6. The Code of 2016 also ensures and clearly provides that it is a duty on the part of the Committee of Creditors as well as the Resolution/ Insolvency Professional to keep running the Corporate Debtor as a going concern, i.e., the Debtor will keep functioning normally without any stay on its operations.
  7. The Code of 2016 assists in calling for a revival plan for the corporate entity in a time-bound, effective and unprejudiced manner. The Code of 2016 has expressly given a timeline for different processes under it, that have to be executed as per its provisions. This helps in eliminating the unwarranted delay that often happens during the resolution/ liquidation process under the provisions of the Code of 2016. The time period beings from an initial 180 days, with an option to extend not more than 90 days. The IBC also provides that the whole CIRP must be completed within a total time of 330 days (this implies that an additional period of 60 days is also available, as per the discretion of the adjudicating authority).
  8. A transparent and predictable insolvency law that incentivizes information – information is the most powerful tool. For the said reason, the Code of 2016 provides for establishment of Information Utilities (“hereinafter referred to as IUs”). These IUs provide all the necessary information, pertaining to existence of liability, that is important for the CIRP Process as enshrined under the IBC, which act as an Evidence/ Proof of Debt. The role of an IU is to collect and store information that will act as a record and will come in use of such creditors who want to initiate CIRP against defaulting Corporate Persons. As of this date and since the inception of the Code of 2016, there has been only one (1) Information Utility in India namely, NeSL (“National E-Governance Services Limited”).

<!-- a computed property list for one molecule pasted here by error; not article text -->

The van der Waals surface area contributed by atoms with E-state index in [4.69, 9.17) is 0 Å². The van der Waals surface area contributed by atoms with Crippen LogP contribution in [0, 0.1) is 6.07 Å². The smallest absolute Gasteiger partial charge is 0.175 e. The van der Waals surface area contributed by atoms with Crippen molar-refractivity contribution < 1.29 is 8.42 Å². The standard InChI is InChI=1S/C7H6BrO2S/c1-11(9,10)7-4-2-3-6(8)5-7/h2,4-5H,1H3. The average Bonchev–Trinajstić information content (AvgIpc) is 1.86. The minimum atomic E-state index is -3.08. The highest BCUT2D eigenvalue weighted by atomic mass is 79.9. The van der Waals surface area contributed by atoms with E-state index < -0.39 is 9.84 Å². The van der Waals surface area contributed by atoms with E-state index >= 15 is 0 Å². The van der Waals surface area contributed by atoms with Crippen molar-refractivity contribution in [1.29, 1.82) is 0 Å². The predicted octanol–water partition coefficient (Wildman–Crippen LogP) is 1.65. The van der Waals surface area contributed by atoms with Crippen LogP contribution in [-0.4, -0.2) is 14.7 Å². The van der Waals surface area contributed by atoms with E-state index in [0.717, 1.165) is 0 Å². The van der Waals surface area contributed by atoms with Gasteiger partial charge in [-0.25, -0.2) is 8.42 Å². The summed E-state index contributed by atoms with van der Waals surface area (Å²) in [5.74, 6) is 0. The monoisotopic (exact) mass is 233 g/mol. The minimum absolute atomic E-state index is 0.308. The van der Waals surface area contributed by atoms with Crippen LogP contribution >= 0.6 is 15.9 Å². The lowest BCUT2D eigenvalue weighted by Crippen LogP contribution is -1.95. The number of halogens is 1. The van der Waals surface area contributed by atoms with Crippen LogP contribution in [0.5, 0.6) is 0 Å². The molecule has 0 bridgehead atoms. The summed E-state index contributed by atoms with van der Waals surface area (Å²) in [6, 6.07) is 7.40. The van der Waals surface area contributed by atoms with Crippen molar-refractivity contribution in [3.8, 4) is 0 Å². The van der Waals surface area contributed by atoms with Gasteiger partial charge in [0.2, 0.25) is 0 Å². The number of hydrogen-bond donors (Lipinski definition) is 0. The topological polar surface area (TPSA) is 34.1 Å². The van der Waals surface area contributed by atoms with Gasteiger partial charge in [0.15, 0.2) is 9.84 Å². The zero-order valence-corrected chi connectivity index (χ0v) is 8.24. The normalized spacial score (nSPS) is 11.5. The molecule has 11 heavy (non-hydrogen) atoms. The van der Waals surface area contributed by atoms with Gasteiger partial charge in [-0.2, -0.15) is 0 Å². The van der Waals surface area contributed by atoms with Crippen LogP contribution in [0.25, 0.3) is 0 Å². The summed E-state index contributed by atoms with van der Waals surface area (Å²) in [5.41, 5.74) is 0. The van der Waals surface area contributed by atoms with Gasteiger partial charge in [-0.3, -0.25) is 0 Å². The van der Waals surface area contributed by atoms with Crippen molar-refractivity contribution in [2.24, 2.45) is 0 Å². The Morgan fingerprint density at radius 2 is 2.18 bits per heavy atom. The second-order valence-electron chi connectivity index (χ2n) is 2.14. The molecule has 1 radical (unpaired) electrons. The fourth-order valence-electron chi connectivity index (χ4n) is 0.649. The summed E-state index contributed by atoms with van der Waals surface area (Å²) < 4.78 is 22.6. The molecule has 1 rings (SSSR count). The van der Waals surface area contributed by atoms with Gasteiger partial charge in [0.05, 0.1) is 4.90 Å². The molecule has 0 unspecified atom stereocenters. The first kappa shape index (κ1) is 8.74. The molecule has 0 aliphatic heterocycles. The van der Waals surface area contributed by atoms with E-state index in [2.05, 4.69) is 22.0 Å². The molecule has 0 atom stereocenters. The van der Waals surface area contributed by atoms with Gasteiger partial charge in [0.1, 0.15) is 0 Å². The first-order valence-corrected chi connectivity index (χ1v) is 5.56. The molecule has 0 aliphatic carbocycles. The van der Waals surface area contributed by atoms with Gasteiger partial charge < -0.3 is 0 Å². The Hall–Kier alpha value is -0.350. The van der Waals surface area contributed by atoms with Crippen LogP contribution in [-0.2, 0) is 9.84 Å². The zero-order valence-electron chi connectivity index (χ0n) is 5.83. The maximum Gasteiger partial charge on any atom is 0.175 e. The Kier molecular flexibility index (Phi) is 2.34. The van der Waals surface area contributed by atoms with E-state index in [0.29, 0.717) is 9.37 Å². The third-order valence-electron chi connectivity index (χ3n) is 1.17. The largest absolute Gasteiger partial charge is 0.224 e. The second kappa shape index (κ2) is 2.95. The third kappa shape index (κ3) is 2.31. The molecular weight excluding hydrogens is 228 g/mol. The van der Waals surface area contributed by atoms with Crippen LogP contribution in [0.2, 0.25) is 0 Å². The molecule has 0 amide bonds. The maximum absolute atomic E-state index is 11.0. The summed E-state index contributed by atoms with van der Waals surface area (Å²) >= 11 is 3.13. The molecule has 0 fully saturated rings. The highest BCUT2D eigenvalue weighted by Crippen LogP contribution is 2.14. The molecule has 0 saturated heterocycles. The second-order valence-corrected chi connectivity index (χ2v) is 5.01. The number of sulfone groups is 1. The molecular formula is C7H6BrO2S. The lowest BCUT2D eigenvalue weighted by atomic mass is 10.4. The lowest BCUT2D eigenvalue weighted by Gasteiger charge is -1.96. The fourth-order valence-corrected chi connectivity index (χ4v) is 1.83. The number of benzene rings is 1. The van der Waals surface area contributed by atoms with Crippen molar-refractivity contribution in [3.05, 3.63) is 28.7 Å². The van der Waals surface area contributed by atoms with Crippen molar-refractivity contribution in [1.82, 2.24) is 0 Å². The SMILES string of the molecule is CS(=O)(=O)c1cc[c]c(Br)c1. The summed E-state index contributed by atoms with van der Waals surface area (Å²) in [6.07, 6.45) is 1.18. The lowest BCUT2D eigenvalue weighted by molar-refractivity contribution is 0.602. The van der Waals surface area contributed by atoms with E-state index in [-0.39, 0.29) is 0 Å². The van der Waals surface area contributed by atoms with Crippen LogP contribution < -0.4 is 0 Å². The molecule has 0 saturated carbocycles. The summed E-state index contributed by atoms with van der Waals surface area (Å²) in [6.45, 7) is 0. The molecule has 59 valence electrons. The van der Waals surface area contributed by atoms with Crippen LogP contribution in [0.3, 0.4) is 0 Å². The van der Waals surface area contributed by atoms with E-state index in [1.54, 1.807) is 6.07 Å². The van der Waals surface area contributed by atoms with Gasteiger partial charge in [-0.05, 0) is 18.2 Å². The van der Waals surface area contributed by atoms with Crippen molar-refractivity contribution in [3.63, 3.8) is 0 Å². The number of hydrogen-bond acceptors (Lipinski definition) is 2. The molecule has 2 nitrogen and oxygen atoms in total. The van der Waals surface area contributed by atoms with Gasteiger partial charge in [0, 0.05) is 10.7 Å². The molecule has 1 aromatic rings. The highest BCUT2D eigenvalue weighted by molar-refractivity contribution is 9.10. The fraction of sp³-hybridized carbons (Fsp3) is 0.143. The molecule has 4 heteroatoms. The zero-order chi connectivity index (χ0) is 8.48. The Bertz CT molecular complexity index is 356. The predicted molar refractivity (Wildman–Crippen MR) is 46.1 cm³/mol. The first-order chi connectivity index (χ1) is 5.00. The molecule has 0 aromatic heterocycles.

9. The IBC provides for clearly setting proper provisions for all classes of creditors and the priority in which their claims will be treated under CIRP or Liquidation, as the case may be, a distribution/ waterfall mechanism of sort. This is accomplished by the recognition of current creditors and their rights, as well as the ranking of the priority of claims.

IBC has proven to be highly beneficial for all entities experiencing bankruptcy. This code facilitates the provision of optimal solutions and resolutions in a prompt and effective manner. The primary objective of the Code is to safeguard against any financial harm or detriment to any party, be it an organization or a person to whom money is owed, while simultaneously prioritizing the debtor’s welfare.


The IBC is a comprehensive law that specifically deals with insolvency. The IBC introduced the concept of a resolution plan as a solution for struggling enterprises and corporate creditors. It was a source of relief for many people. Section 5(26) of the Code[7] provides the definition of the word ‘resolution plan’ as,

“Resolution Plan means a plan proposed by a resolution applicant for insolvency resolution of the corporate debtor as a going concern in accordance with Part II”